Earth Negotiations Bulletin

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 A Reporting Service for Environment and Development Negotiations

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Published by the International Institute for Sustainable Development (IISD)

Vol. 12 No. 165
Monday, 09 April 2001


The seventeenth session of the Intergovernmental Panel on Climate Change (IPCC) was held from 4-6 April 2001, at the headquarters of the United Nations Environment Programme in Nairobi, Kenya. Over 200 delegates, experts and representatives of international and non-governmental organizations attended the session.

Participants met in plenary sessions throughout the three-day meeting. They accepted the actions of the three IPCC Working Groups with regard to adopting the three sections of the Third Assessment Report (TAR). They considered progress on the TAR Synthesis Report, and discussed the future of the IPCC in depth, focusing on key decisions, including:

  • whether the IPCC should be continued;

  • whether the IPCC should continue to prepare comprehensive assessments;

  • whether the comprehensive reports should be supplemented by shorter, more focused special reports on specific issues that integrate science, impacts, economics and policy options, as in the Synthesis Report;

  • whether the IPCC should continue to be responsive to the needs of the UNFCCC, or other environmental conventions (such as the Convention on Biological Diversity and the Convention to Combat Desertification) through the preparation of technical papers, special reports, or reports on methodological issues;

  • what the appropriate working group structure should be; and

  • what the appropriate size, structure and geographic representation of the IPCC Bureau might be.

Delegates also considered: activities related to land use, land-use change and forestry (LULUCF); the budget; the future role of the Task Force on National Greenhouse Gas Inventories; a report by the Task Force on Climate Scenarios for Impact Assessment; and the IPCC Communication Strategy.

On the final day of the meeting, participants agreed on a strategy for further review of the key decisions relating to the future of the IPCC, and accepted proposals for "scoping" activities for a technical report on the links between biological diversity and climate change, and for a report on sustainable development and climate change. The next IPCC plenary session will be held from 24-29 September 2001 in London, UK.


The Intergovernmental Panel on Climate Change was initiated in 1988 by the World Meteorological Organization (WMO) and the United Nations Environment Programme (UNEP). The purpose of the IPCC is to assess the scientific, technical and socioeconomic information relevant to understanding the risks associated with human-induced climate change. The IPCC does not undertake new research, nor does it monitor climate-related data, but bases its assessments on published and peer reviewed scientific and technical literature. Its Secretariat is located in Geneva and is staffed by both WMO and UNEP.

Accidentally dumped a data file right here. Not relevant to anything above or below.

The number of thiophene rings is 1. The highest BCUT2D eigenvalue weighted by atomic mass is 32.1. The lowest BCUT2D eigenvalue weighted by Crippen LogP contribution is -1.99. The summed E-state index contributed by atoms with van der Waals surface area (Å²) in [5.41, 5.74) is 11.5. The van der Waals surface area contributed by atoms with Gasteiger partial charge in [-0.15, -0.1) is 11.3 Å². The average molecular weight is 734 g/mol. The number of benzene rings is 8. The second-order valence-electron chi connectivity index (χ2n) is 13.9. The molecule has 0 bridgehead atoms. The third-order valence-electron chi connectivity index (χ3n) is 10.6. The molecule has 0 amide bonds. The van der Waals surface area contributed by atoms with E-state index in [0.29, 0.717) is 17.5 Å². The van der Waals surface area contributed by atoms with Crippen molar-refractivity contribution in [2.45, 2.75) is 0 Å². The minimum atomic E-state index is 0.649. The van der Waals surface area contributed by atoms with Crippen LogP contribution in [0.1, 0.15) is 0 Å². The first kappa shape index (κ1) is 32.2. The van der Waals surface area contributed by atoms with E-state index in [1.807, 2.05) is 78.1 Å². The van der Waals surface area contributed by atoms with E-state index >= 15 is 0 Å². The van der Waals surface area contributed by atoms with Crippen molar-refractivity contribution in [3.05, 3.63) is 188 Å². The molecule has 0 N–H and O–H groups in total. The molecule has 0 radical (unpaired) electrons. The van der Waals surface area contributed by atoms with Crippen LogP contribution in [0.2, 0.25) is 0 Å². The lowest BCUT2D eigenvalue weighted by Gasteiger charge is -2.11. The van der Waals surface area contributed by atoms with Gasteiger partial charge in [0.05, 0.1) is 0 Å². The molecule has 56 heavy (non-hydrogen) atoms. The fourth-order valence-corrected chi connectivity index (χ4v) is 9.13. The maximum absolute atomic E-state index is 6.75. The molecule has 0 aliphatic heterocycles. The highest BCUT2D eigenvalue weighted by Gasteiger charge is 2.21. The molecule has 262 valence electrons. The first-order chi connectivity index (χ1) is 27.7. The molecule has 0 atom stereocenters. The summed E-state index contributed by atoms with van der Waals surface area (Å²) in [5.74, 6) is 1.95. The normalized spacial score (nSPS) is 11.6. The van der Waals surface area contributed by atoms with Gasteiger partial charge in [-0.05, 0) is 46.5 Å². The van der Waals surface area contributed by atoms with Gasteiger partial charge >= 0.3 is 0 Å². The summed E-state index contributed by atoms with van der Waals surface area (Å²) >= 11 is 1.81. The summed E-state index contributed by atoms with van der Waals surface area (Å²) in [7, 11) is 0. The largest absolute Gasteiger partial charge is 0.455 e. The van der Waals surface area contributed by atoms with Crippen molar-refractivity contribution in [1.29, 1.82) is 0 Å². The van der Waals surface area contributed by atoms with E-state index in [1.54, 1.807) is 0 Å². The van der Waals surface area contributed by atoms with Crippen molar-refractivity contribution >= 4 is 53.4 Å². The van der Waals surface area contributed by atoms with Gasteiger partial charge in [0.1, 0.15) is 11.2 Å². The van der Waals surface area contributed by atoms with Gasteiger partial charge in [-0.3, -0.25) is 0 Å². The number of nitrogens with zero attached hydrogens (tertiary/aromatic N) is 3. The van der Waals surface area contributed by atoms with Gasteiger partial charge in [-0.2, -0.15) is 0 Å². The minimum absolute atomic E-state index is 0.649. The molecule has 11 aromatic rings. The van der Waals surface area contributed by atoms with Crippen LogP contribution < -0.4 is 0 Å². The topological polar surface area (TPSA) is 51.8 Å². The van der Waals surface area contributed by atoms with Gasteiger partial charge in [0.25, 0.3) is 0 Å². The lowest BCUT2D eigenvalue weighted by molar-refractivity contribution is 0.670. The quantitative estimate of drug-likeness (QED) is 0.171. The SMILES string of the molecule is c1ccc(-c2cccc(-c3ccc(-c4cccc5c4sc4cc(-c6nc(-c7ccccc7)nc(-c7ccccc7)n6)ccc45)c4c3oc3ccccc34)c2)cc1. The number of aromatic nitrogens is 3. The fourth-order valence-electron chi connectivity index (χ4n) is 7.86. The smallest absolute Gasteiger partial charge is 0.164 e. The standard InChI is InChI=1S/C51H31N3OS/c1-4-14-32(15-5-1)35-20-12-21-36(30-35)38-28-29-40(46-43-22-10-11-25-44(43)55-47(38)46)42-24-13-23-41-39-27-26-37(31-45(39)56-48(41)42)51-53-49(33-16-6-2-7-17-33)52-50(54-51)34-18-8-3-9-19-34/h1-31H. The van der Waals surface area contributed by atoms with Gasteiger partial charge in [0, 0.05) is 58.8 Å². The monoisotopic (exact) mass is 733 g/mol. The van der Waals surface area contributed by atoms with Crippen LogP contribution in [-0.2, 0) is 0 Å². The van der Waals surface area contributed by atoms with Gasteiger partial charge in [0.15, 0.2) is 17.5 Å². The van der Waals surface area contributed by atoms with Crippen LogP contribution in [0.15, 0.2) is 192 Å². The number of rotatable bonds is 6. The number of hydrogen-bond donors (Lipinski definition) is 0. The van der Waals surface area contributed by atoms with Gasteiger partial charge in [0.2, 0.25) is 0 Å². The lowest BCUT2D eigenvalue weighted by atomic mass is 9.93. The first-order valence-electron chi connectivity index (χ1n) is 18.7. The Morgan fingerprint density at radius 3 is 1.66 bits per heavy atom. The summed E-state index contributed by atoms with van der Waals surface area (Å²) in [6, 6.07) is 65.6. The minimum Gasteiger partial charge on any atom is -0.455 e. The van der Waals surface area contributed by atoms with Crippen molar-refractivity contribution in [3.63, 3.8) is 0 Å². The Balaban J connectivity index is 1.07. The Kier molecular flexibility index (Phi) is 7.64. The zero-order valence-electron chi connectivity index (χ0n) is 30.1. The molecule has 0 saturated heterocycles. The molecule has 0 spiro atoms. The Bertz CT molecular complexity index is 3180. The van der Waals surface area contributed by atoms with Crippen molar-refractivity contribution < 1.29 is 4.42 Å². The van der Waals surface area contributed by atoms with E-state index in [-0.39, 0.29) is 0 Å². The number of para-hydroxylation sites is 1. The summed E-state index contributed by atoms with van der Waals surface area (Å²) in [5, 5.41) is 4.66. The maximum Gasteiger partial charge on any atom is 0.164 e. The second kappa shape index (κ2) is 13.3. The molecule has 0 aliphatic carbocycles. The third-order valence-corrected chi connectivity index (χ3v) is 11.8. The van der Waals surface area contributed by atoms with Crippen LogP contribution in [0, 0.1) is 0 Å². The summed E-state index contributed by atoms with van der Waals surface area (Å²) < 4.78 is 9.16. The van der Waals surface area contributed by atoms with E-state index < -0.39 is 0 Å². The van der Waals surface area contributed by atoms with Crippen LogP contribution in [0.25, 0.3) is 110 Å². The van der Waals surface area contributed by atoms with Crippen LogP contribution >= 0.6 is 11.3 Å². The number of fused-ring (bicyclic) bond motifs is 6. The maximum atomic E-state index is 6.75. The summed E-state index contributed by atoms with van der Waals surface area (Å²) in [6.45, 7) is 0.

Since its inception, the IPCC has prepared a series of technical papers, special reports and comprehensive assessments, providing scientific information on climate change to the international community, including policy-makers and the general public. This information has played an important role in the negotiations under the United Nations Framework Convention on Climate Change (UNFCCC). The UNFCCC was adopted in 1992 and entered into force in 1994. It provides the overall policy framework for addressing climate change.

The current structure of the IPCC includes three Working Groups and a Task Force.

  • Working Group I addresses the scientific aspects of the climate system and climate change.

  • Working Group II addresses the scientific, technical, environmental, economic and social aspects of the vulnerability (sensitivity and adaptability) to climate change, and the negative and positive consequences (impacts) for ecological systems, socio-economic sectors and human health, with an emphasis on regional sectoral and cross-sectoral issues.

  • Working Group III assesses the scientific, technical, environmental, economic and social aspects of the mitigation of climate change, as well as the methodological aspects of crosscutting issues.

  • The Task Force on National Greenhouse Gas Inventories manages the National Greenhouse Gas Inventories Programme.

The current Bureau of the IPCC was established in 1997, and the new Bureau is expected to be formed at the IPCC meeting in March 2002. The Bureau has 30 members representing all five UN regions.